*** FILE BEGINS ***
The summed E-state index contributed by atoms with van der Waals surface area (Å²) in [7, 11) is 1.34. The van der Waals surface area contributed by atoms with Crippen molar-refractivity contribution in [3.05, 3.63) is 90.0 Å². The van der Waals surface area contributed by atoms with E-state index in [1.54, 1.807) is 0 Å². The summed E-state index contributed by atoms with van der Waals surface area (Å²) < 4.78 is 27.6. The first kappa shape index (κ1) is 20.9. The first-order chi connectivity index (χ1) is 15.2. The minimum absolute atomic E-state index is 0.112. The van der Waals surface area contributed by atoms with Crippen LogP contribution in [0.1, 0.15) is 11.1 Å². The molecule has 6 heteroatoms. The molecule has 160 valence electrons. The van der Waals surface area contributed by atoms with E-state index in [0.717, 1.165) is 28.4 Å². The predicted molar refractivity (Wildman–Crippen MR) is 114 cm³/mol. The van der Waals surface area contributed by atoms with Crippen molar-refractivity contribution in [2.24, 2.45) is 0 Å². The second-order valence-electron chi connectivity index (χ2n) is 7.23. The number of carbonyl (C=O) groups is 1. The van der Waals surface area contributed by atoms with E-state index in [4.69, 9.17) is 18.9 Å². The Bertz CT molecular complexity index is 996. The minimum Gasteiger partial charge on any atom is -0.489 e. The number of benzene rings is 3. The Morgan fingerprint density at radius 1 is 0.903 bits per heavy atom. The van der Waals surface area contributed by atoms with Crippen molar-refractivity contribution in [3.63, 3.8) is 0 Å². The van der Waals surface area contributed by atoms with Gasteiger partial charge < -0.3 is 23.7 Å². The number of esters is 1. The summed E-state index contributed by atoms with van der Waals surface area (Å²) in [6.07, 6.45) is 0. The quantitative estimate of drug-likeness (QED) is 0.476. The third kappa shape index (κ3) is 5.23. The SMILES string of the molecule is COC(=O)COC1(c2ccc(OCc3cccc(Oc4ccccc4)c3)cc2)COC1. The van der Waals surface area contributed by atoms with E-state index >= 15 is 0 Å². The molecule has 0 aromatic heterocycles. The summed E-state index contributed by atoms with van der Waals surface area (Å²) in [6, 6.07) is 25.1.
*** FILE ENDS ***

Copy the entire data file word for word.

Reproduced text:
The summed E-state index contributed by atoms with van der Waals surface area (Å²) in [7, 11) is 1.34. The van der Waals surface area contributed by atoms with Crippen molar-refractivity contribution in [3.05, 3.63) is 90.0 Å². The van der Waals surface area contributed by atoms with E-state index in [1.54, 1.807) is 0 Å². The summed E-state index contributed by atoms with van der Waals surface area (Å²) < 4.78 is 27.6. The first kappa shape index (κ1) is 20.9. The first-order chi connectivity index (χ1) is 15.2. The minimum absolute atomic E-state index is 0.112. The van der Waals surface area contributed by atoms with Crippen LogP contribution in [0.1, 0.15) is 11.1 Å². The molecule has 6 heteroatoms. The molecule has 160 valence electrons. The van der Waals surface area contributed by atoms with E-state index in [0.717, 1.165) is 28.4 Å². The predicted molar refractivity (Wildman–Crippen MR) is 114 cm³/mol. The van der Waals surface area contributed by atoms with Crippen molar-refractivity contribution in [2.24, 2.45) is 0 Å². The second-order valence-electron chi connectivity index (χ2n) is 7.23. The number of carbonyl (C=O) groups is 1. The van der Waals surface area contributed by atoms with E-state index in [4.69, 9.17) is 18.9 Å². The Bertz CT molecular complexity index is 996. The minimum Gasteiger partial charge on any atom is -0.489 e. The number of benzene rings is 3. The Morgan fingerprint density at radius 1 is 0.903 bits per heavy atom. The van der Waals surface area contributed by atoms with Crippen molar-refractivity contribution in [3.63, 3.8) is 0 Å². The van der Waals surface area contributed by atoms with Gasteiger partial charge < -0.3 is 23.7 Å². The number of esters is 1. The summed E-state index contributed by atoms with van der Waals surface area (Å²) in [6.07, 6.45) is 0. The quantitative estimate of drug-likeness (QED) is 0.476. The third kappa shape index (κ3) is 5.23. The SMILES string of the molecule is COC(=O)COC1(c2ccc(OCc3cccc(Oc4ccccc4)c3)cc2)COC1. The van der Waals surface area contributed by atoms with E-state index >= 15 is 0 Å². The molecule has 0 aromatic heterocycles. The summed E-state index contributed by atoms with van der Waals surface area (Å²) in [6, 6.07) is 25.1.